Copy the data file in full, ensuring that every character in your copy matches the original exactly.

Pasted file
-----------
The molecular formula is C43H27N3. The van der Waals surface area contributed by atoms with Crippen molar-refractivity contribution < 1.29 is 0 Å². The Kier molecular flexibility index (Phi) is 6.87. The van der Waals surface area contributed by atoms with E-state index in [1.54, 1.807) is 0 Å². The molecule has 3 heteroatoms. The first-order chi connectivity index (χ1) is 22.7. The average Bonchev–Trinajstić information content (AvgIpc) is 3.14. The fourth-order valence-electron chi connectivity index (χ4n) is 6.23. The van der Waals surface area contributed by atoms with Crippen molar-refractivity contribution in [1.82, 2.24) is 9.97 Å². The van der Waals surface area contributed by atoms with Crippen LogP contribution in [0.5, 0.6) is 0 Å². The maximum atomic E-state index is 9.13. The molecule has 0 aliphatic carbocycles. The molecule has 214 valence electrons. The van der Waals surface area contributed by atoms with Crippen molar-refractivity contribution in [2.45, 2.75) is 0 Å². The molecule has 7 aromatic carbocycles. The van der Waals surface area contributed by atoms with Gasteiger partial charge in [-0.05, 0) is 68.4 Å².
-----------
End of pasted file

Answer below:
The molecular formula is C43H27N3. The van der Waals surface area contributed by atoms with Crippen molar-refractivity contribution < 1.29 is 0 Å². The Kier molecular flexibility index (Phi) is 6.87. The van der Waals surface area contributed by atoms with E-state index in [1.54, 1.807) is 0 Å². The molecule has 3 heteroatoms. The first-order chi connectivity index (χ1) is 22.7. The average Bonchev–Trinajstić information content (AvgIpc) is 3.14. The fourth-order valence-electron chi connectivity index (χ4n) is 6.23. The van der Waals surface area contributed by atoms with Crippen molar-refractivity contribution in [1.82, 2.24) is 9.97 Å². The van der Waals surface area contributed by atoms with Crippen LogP contribution in [0.5, 0.6) is 0 Å². The maximum atomic E-state index is 9.13. The molecule has 0 aliphatic carbocycles. The molecule has 214 valence electrons. The van der Waals surface area contributed by atoms with Crippen molar-refractivity contribution in [2.45, 2.75) is 0 Å². The molecule has 7 aromatic carbocycles. The van der Waals surface area contributed by atoms with Gasteiger partial charge in [-0.05, 0) is 68.4 Å².